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Kate Stevenson, Michael Mangini, Benjamin Balas; Luminance and Chromatic Negation equally affect Human and Monkey Face Recognition in Adulthood and Early Childhood. Journal of Vision 2012;12(9):24. doi: 10.1167/12.9.24.
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Adult face processing is limited by observers' experience – discrimination ability and face-specific behavioral effects are reduced in out-group faces. Nonetheless, other-species faces phylogenetically close to our own (e.g. chimpanzees) are processed by face-specific "holistic" mechanisms (Taubert, 2009). Presently, we asked whether or not the well-known effect of contrast-negation on face recognition (Galper, 1970) was exclusive to human faces or generalized to monkey faces. Negation disrupts face pigmentation substantially (Russell, 2007), allowing us to examine species-specific use of surface cues as a function of extended visual development. We tested adults (N=24) and children between the ages of 3.5-5 years (N=21) on a 4AFC discrimination task. Trials consisted of four same-species faces: Three identical distractors and a non-matching target. Participants identified the target as quickly as possible using a touchscreen. Adults completed this task using four types of stimuli: (1) The original faces, (2) Luminance-negated faces: Reversed contrast but original chroma, (3) Chroma-negated faces: Reversed chroma, but original contrast, (4) Fully-negated faces: Both contrast and chroma negated. Children completed this task using only the original faces and the fully-negated stimuli. Adults were highly accurate in all conditions. Further, adults’ response latencies revealed a main effect of stimulus category (Monkey RTs <Human RTs) and an interaction between luminance and chroma negation, such that the original faces were discriminated more quickly than all others independent of species. Children were also equally accurate across all conditions and displayed the same main effect of species on response time. However, children showed no evidence of a negation effect for either species. Our data thus suggest that human and monkey faces suffer equally from luminance and chroma negation in adult observers, but that children have yet to develop a robust negation effect in early childhood.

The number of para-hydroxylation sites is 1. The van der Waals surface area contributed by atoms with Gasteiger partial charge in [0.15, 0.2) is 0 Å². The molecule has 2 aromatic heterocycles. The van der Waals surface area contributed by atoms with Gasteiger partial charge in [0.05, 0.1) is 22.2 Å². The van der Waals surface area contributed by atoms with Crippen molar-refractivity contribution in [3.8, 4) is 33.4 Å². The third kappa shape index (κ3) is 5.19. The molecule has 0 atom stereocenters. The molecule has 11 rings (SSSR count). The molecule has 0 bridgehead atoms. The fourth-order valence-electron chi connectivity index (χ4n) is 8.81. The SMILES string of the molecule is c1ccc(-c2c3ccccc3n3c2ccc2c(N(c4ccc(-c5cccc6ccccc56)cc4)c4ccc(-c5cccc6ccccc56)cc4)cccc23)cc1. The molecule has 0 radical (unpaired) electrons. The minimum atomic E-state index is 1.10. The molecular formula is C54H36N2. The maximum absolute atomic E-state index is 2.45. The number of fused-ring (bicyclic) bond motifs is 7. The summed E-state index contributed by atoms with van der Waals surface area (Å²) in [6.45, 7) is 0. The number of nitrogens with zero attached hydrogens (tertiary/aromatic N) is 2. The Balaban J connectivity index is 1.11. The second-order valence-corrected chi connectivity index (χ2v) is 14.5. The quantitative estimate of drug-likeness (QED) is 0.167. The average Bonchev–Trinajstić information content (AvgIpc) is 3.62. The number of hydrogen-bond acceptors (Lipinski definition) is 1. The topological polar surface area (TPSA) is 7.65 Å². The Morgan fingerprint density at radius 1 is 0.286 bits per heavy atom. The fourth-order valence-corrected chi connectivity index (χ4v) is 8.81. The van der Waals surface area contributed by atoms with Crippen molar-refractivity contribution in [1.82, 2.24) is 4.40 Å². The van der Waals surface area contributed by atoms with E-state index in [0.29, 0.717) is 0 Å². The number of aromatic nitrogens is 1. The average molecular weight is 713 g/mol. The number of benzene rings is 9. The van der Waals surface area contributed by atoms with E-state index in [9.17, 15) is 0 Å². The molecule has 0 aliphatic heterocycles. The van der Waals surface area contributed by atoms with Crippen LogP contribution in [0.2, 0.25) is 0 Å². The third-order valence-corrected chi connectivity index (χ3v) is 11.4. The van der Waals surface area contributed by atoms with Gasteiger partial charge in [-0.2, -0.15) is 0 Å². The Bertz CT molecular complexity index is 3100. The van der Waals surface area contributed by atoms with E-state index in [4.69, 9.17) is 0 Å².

Meeting abstract presented at VSS 2012
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